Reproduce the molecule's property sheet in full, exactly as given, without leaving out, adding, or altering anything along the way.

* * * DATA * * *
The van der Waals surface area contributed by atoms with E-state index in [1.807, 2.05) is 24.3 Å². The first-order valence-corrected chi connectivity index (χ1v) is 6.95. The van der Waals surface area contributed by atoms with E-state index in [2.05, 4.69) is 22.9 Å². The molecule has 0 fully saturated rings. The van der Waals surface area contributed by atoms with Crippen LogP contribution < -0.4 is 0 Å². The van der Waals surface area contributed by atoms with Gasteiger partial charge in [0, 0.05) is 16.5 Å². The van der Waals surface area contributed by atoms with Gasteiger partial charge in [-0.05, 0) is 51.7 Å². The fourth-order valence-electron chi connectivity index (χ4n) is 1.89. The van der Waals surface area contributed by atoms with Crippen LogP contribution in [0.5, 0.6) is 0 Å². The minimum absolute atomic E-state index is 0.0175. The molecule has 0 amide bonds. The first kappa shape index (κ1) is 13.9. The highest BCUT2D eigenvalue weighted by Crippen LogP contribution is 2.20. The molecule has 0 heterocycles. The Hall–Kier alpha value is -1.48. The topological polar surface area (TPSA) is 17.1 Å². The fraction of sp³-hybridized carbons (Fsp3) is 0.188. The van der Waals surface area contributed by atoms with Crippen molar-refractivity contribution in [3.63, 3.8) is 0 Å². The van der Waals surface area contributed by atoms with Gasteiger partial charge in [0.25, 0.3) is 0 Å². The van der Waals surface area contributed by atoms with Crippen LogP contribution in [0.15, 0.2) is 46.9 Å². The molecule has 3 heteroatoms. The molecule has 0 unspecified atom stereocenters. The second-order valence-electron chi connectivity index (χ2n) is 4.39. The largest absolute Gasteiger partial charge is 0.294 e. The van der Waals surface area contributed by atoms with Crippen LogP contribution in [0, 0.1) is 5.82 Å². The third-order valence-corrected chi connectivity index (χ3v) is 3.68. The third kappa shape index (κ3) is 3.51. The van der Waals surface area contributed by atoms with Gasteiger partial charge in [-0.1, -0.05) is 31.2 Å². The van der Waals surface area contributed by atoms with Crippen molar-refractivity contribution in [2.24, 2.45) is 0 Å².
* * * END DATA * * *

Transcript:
The van der Waals surface area contributed by atoms with E-state index in [1.807, 2.05) is 24.3 Å². The first-order valence-corrected chi connectivity index (χ1v) is 6.95. The van der Waals surface area contributed by atoms with E-state index in [2.05, 4.69) is 22.9 Å². The molecule has 0 fully saturated rings. The van der Waals surface area contributed by atoms with Crippen LogP contribution < -0.4 is 0 Å². The van der Waals surface area contributed by atoms with Gasteiger partial charge in [0, 0.05) is 16.5 Å². The van der Waals surface area contributed by atoms with Gasteiger partial charge in [-0.05, 0) is 51.7 Å². The fourth-order valence-electron chi connectivity index (χ4n) is 1.89. The van der Waals surface area contributed by atoms with Crippen LogP contribution in [0.5, 0.6) is 0 Å². The minimum absolute atomic E-state index is 0.0175. The molecule has 0 amide bonds. The first kappa shape index (κ1) is 13.9. The highest BCUT2D eigenvalue weighted by Crippen LogP contribution is 2.20. The molecule has 0 heterocycles. The Hall–Kier alpha value is -1.48. The topological polar surface area (TPSA) is 17.1 Å². The fraction of sp³-hybridized carbons (Fsp3) is 0.188. The van der Waals surface area contributed by atoms with Crippen molar-refractivity contribution in [3.63, 3.8) is 0 Å². The van der Waals surface area contributed by atoms with Gasteiger partial charge in [0.25, 0.3) is 0 Å². The van der Waals surface area contributed by atoms with Crippen LogP contribution in [0.15, 0.2) is 46.9 Å². The molecule has 3 heteroatoms. The molecule has 0 unspecified atom stereocenters. The second-order valence-electron chi connectivity index (χ2n) is 4.39. The largest absolute Gasteiger partial charge is 0.294 e. The van der Waals surface area contributed by atoms with Crippen LogP contribution in [0, 0.1) is 5.82 Å². The third-order valence-corrected chi connectivity index (χ3v) is 3.68. The third kappa shape index (κ3) is 3.51. The van der Waals surface area contributed by atoms with Gasteiger partial charge in [-0.1, -0.05) is 31.2 Å². The van der Waals surface area contributed by atoms with Crippen molar-refractivity contribution in [2.24, 2.45) is 0 Å².